The Egyptian Revolution: First Impressions from the Field


Never has a revolution that seemed so lacking in prospects gathered momentum so quickly and so unexpectedly. The Egyptian Revolution, starting on January 25, lacked leadership and possessed little organization; its defining events, on Friday, January 28, occurred on a day when all communication technologies, including all internet and phones, were barred; it took place in a large country known for sedate political life, a very long legacy of authoritarian continuity, and an enviable repressive apparatus consisting of more than 2 million members. But on that day, the regime of Hosni Mubarak, entrenched for 30 years and seemingly eternal, the only regime that the vast majority of the protesters had ever known, evaporated in one day.

State Culture, State Anarchy


Mubarak told Christiane Amanpour that Egyptian “culture” was anarchic in nature—and that chaos would break out if he stepped down. So, Egyptians are barbaric and can be tamed only by the strong hand of a loving father—what else is new? This is not just what Lord Cromer used to say, it is exactly what the autumnal patriarch has been saying for twenty years now, channeling the stark (and false) choice once proposed by Matthew Arnold, "culture or anarchy." The slogan analog appeared on signs carried by Mubarak’s goon squads this week: “Thirty years of stability, Nine days of chaos.” While “culture” has little to do with the underlying demands of the people who have risen up against Mubarak’s bloody rule, “culture talk" will continue to play prominently in the rhetoric of counter-revolution—from al-Misriyya to Fox News to NPR.

Too late for reform, Issandr El Amrani


I like Michele Dunne — she has been consistent for a decade on Egypt, and strikes the right tone here. I remember we sat together a couple of months ago and she laughed at the idea that Omar Suleiman could be a transition figure for Egypt. Here she argues that the US should not be backing Suleiman, it should be backing bottom-up transition.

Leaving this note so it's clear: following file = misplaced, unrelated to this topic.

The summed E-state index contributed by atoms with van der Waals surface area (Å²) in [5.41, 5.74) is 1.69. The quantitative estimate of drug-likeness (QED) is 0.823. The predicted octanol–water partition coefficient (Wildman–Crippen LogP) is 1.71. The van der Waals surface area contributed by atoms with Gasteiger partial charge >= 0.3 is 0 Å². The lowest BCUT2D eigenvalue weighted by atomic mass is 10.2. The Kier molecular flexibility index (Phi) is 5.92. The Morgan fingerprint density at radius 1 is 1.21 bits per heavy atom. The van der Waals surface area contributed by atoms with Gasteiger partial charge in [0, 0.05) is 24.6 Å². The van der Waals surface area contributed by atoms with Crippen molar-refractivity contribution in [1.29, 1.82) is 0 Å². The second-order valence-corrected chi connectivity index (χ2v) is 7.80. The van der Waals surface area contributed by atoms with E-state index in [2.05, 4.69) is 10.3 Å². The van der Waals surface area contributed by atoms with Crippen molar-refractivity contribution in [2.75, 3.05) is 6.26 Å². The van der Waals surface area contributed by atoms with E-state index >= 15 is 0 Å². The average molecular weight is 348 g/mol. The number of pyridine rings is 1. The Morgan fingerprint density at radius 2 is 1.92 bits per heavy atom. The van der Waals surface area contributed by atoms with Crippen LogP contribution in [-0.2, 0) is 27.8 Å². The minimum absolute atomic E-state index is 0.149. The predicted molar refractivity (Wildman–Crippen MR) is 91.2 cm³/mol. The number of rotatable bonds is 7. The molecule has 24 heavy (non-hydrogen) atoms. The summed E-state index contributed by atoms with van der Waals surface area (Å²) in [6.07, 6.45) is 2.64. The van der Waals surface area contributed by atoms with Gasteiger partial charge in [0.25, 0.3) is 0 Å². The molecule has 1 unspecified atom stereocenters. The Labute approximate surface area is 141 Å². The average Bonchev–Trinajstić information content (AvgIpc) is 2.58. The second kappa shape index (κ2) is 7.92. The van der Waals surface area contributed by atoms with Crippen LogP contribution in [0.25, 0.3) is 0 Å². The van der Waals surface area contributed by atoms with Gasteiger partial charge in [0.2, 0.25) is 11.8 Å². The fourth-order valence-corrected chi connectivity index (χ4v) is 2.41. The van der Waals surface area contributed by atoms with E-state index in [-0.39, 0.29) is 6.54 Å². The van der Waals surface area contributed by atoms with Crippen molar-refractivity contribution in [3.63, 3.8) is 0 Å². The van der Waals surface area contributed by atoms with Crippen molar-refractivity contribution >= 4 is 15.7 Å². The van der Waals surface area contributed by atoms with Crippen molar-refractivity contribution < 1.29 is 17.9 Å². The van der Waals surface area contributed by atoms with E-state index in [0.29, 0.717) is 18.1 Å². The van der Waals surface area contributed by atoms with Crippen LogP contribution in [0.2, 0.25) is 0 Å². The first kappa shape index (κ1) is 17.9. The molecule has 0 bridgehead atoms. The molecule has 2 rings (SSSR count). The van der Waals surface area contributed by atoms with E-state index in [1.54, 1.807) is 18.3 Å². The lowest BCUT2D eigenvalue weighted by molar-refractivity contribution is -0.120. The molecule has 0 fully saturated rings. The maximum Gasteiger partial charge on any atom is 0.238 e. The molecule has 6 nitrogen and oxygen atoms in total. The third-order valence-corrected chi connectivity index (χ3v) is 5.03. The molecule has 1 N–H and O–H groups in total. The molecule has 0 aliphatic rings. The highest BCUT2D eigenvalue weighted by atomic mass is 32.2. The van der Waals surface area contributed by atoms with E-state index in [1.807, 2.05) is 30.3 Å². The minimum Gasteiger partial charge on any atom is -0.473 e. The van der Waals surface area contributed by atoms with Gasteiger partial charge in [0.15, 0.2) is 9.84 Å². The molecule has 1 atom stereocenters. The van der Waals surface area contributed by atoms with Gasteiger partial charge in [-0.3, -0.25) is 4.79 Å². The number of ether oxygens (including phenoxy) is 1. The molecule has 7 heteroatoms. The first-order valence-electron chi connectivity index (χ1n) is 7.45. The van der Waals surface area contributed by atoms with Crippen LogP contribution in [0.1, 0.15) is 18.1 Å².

Whatever you do, do not stop the demonstrations! Do not evacuate the streets of Egypt! Do not clear the roads for private cars to go to school or work! This is the only weapon you have! And more importantly, it is the only weapon you need to bring down the regime!

Al Jazeera: Egypt's 24-Hour Revolution, James Gundun – Washington, D.C.


Somewhere Gil Scott-Heron must be reveling in the scene at Tahrir Square. African-Americans may not be pouring into U.S. streets looking for a brighter day, but millions of Egyptian spirits have brought Scott-Heron’s prophetic words to life. “You will not be able to stay home, brother,” he predicted 41 years ago... “You will not be able to plug in, turn on, and cop out... The revolution will be brought to you without commercial interruption... NBC will not be able to predict the winner at 8:32 PM... The revolution will put you in the driver’s seat... The revolution will be no re-run... The revolution will be live.”

The Awakening of Egypt, Mohamed El Mokhtar


What we are witnessing is no less than History in the making: a revolution is now underway on the shores of the Nile. Yes, a revolution and a real one. Under the majestic shadows of the Pyramids, the wind of freedom is, at last, blasting. A mesmerizing popular uprising is occurring live before our eyes. Its venue is a memorable land. It is the place of the Holy Mount; the birthplace of Moses; the glorious home of Joseph; the Crown jewel of the Ottoman Empire. It’s the cradle of many civilizations; the source of many cultures and traditions; the receptacle of many beliefs and religions; the country of many peoples. It is the graveyard of the Pharos; the burial place of countless Emirs and Queens.